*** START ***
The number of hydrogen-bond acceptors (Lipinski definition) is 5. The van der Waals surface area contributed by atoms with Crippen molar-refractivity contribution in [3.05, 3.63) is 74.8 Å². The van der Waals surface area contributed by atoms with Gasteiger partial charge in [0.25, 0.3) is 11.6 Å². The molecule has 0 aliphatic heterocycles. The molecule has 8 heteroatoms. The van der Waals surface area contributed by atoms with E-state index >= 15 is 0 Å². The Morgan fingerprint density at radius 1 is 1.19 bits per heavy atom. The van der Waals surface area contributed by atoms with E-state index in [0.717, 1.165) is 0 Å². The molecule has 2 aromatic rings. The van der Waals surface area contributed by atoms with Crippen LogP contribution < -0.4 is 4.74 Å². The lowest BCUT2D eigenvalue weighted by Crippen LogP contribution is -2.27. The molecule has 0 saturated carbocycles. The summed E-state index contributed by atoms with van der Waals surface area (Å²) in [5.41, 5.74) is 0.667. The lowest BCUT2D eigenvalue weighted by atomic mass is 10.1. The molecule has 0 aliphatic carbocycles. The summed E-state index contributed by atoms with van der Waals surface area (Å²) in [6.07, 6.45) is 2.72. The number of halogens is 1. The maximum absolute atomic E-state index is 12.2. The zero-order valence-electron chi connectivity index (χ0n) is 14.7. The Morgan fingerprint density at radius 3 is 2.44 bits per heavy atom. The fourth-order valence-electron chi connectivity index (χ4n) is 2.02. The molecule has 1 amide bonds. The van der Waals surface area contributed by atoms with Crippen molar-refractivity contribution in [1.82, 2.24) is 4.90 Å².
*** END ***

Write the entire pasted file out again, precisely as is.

The number of hydrogen-bond acceptors (Lipinski definition) is 5. The van der Waals surface area contributed by atoms with Crippen molar-refractivity contribution in [3.05, 3.63) is 74.8 Å². The van der Waals surface area contributed by atoms with Gasteiger partial charge in [0.25, 0.3) is 11.6 Å². The molecule has 0 aliphatic heterocycles. The molecule has 8 heteroatoms. The van der Waals surface area contributed by atoms with E-state index >= 15 is 0 Å². The Morgan fingerprint density at radius 1 is 1.19 bits per heavy atom. The van der Waals surface area contributed by atoms with E-state index in [0.717, 1.165) is 0 Å². The molecule has 2 aromatic rings. The van der Waals surface area contributed by atoms with Crippen LogP contribution < -0.4 is 4.74 Å². The lowest BCUT2D eigenvalue weighted by Crippen LogP contribution is -2.27. The molecule has 0 saturated carbocycles. The summed E-state index contributed by atoms with van der Waals surface area (Å²) in [5.41, 5.74) is 0.667. The lowest BCUT2D eigenvalue weighted by atomic mass is 10.1. The molecule has 0 aliphatic carbocycles. The summed E-state index contributed by atoms with van der Waals surface area (Å²) in [6.07, 6.45) is 2.72. The number of halogens is 1. The maximum absolute atomic E-state index is 12.2. The zero-order valence-electron chi connectivity index (χ0n) is 14.7. The Morgan fingerprint density at radius 3 is 2.44 bits per heavy atom. The fourth-order valence-electron chi connectivity index (χ4n) is 2.02. The molecule has 1 amide bonds. The van der Waals surface area contributed by atoms with Crippen molar-refractivity contribution in [1.82, 2.24) is 4.90 Å².